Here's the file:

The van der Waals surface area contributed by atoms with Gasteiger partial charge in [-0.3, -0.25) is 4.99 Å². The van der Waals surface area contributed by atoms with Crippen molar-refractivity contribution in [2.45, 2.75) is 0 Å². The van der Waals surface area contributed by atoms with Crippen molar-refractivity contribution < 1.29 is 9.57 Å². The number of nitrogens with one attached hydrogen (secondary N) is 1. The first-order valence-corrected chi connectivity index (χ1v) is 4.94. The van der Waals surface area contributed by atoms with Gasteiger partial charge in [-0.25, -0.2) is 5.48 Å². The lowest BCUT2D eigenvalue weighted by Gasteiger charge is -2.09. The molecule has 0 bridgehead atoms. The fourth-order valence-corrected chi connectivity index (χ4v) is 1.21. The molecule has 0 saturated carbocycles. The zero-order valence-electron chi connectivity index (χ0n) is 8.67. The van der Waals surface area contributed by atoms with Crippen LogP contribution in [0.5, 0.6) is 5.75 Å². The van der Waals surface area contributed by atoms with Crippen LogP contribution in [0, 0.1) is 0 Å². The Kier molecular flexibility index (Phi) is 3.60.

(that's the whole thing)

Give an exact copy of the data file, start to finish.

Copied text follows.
The van der Waals surface area contributed by atoms with Gasteiger partial charge in [-0.3, -0.25) is 4.99 Å². The van der Waals surface area contributed by atoms with Crippen molar-refractivity contribution in [2.45, 2.75) is 0 Å². The van der Waals surface area contributed by atoms with Crippen molar-refractivity contribution < 1.29 is 9.57 Å². The number of nitrogens with one attached hydrogen (secondary N) is 1. The first-order valence-corrected chi connectivity index (χ1v) is 4.94. The van der Waals surface area contributed by atoms with Gasteiger partial charge in [-0.25, -0.2) is 5.48 Å². The lowest BCUT2D eigenvalue weighted by Gasteiger charge is -2.09. The molecule has 0 bridgehead atoms. The fourth-order valence-corrected chi connectivity index (χ4v) is 1.21. The molecule has 0 saturated carbocycles. The zero-order valence-electron chi connectivity index (χ0n) is 8.67. The van der Waals surface area contributed by atoms with Crippen LogP contribution in [0.5, 0.6) is 5.75 Å². The van der Waals surface area contributed by atoms with Crippen LogP contribution in [0, 0.1) is 0 Å². The Kier molecular flexibility index (Phi) is 3.60.